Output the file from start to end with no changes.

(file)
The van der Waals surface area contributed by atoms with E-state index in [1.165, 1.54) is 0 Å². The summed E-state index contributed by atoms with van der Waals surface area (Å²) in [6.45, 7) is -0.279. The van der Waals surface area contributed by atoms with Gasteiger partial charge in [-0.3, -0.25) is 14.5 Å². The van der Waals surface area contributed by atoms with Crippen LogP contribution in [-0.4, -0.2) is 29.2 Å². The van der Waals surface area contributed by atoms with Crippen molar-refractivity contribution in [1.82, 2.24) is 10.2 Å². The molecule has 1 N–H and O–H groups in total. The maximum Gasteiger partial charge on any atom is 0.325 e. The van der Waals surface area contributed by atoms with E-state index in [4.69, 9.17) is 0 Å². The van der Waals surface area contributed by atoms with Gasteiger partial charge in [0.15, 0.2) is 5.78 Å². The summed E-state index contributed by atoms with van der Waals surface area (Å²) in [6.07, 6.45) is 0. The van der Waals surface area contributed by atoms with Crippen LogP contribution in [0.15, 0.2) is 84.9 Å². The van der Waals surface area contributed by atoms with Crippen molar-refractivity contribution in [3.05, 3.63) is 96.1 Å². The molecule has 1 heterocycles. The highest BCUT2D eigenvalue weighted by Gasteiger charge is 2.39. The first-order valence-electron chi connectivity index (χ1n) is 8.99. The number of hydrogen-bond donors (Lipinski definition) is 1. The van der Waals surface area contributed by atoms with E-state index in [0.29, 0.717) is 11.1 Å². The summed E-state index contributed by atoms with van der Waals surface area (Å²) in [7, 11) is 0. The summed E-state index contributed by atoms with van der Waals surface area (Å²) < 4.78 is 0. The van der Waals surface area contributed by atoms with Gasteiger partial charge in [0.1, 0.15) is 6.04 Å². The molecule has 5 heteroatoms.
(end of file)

The van der Waals surface area contributed by atoms with E-state index in [1.165, 1.54) is 0 Å². The summed E-state index contributed by atoms with van der Waals surface area (Å²) in [6.45, 7) is -0.279. The van der Waals surface area contributed by atoms with Gasteiger partial charge in [-0.3, -0.25) is 14.5 Å². The van der Waals surface area contributed by atoms with Crippen LogP contribution in [-0.4, -0.2) is 29.2 Å². The van der Waals surface area contributed by atoms with Crippen molar-refractivity contribution in [1.82, 2.24) is 10.2 Å². The molecule has 1 N–H and O–H groups in total. The maximum Gasteiger partial charge on any atom is 0.325 e. The van der Waals surface area contributed by atoms with E-state index in [4.69, 9.17) is 0 Å². The van der Waals surface area contributed by atoms with Gasteiger partial charge in [0.15, 0.2) is 5.78 Å². The summed E-state index contributed by atoms with van der Waals surface area (Å²) in [6.07, 6.45) is 0. The van der Waals surface area contributed by atoms with Crippen LogP contribution in [0.15, 0.2) is 84.9 Å². The van der Waals surface area contributed by atoms with Crippen molar-refractivity contribution in [3.05, 3.63) is 96.1 Å². The molecule has 1 heterocycles. The highest BCUT2D eigenvalue weighted by Gasteiger charge is 2.39. The first-order valence-electron chi connectivity index (χ1n) is 8.99. The number of hydrogen-bond donors (Lipinski definition) is 1. The van der Waals surface area contributed by atoms with E-state index in [0.29, 0.717) is 11.1 Å². The summed E-state index contributed by atoms with van der Waals surface area (Å²) in [7, 11) is 0. The summed E-state index contributed by atoms with van der Waals surface area (Å²) < 4.78 is 0. The van der Waals surface area contributed by atoms with Gasteiger partial charge in [0.1, 0.15) is 6.04 Å². The molecule has 5 heteroatoms.